My friend locked herself out of her house, and I have the spare keys. Afterwards, I decided to pop in the supermarket and get some essentials and the shelves were practically bare! Both Sainsbury and Lidl had no eggs, I couldn’t believe it.

My dad was trying for world domination in his younger days. I have about 20 siblings on my dads side. I haven’t met them all because they don’t all live here in England. My sister who lives up north was down for the weekend, and he took her around seeing as many of us as possible. He decided to take her to see a sister I’ve never met before, and I decided to join them.

We had an absolutely great time, she has the life that I have been dreaming about. She’s married, has 5 gorgeous kids and eats how I’ve been aspiring to for a long time. She’s practically vegan and training to be a holistic dietitian. She’s growing tomatoes and aloe vera, and her husband has started clearing out the garden to put in a little vegetable patch.

She was showing me how she uses non gluten flour for traditional Jamaican dishes, and I was telling her what best to mix shea butter with to make body lotions.  I think she was surprised at my knowledge, it’s all quite new to her and so she’s really enthusiastic. When I told her how to make make almond milk she nearly died with excitement, and I explained to her how I became so knowledgeable.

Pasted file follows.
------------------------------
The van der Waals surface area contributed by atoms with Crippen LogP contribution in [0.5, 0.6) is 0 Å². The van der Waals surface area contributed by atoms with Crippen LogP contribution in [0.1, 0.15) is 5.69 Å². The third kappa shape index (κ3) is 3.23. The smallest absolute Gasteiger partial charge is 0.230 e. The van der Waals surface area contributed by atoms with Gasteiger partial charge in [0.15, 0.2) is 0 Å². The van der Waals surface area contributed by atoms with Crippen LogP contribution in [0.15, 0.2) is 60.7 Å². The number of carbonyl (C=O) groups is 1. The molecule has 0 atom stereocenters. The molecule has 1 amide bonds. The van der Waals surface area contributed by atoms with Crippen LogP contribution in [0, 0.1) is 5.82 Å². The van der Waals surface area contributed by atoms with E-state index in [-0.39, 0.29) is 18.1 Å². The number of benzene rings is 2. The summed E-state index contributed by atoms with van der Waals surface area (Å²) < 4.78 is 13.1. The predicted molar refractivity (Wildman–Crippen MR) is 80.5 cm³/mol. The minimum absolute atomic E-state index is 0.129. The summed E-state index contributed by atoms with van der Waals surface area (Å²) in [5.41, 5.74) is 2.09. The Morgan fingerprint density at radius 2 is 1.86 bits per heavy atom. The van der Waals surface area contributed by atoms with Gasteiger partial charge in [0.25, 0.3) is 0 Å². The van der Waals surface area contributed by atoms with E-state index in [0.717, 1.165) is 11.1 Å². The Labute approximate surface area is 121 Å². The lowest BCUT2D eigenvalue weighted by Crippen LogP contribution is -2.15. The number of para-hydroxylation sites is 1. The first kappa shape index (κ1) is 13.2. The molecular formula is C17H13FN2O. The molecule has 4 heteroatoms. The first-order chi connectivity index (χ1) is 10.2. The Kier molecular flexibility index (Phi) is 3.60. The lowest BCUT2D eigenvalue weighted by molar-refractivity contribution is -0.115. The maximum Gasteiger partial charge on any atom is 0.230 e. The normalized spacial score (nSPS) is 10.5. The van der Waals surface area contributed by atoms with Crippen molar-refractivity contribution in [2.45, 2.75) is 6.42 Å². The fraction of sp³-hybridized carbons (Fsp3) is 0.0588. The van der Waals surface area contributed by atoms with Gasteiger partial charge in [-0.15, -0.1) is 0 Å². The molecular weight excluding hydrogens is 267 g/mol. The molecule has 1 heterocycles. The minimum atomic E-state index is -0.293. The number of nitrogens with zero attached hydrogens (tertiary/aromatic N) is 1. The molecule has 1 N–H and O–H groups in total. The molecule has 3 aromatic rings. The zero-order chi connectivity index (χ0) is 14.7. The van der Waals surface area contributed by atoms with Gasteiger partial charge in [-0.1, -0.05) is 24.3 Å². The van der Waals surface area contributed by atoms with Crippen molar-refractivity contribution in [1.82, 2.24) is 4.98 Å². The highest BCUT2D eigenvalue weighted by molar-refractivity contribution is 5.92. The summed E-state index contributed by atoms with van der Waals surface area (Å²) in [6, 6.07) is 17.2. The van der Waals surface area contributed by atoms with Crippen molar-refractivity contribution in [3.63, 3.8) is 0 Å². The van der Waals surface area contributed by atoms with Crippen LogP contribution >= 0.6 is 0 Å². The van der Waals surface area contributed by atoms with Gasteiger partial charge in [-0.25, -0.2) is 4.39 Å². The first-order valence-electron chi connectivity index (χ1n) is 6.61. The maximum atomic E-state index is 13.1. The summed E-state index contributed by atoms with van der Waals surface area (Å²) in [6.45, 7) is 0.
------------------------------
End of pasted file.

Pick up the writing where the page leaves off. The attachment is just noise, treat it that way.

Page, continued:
I have endometrosis, and had a laparoscopy and had some tissue burned away. Even after that though, I was still having really painful periods. I decided to not only change my eating habits, but to do a total body cleanse.

I went to Thailand and fasted for a week and did daily colonics. While I was out there, I read a lot of books about traditional diets of Africans before slavery, and why certain ‘healthy’ things like diary products are not good for people of colour.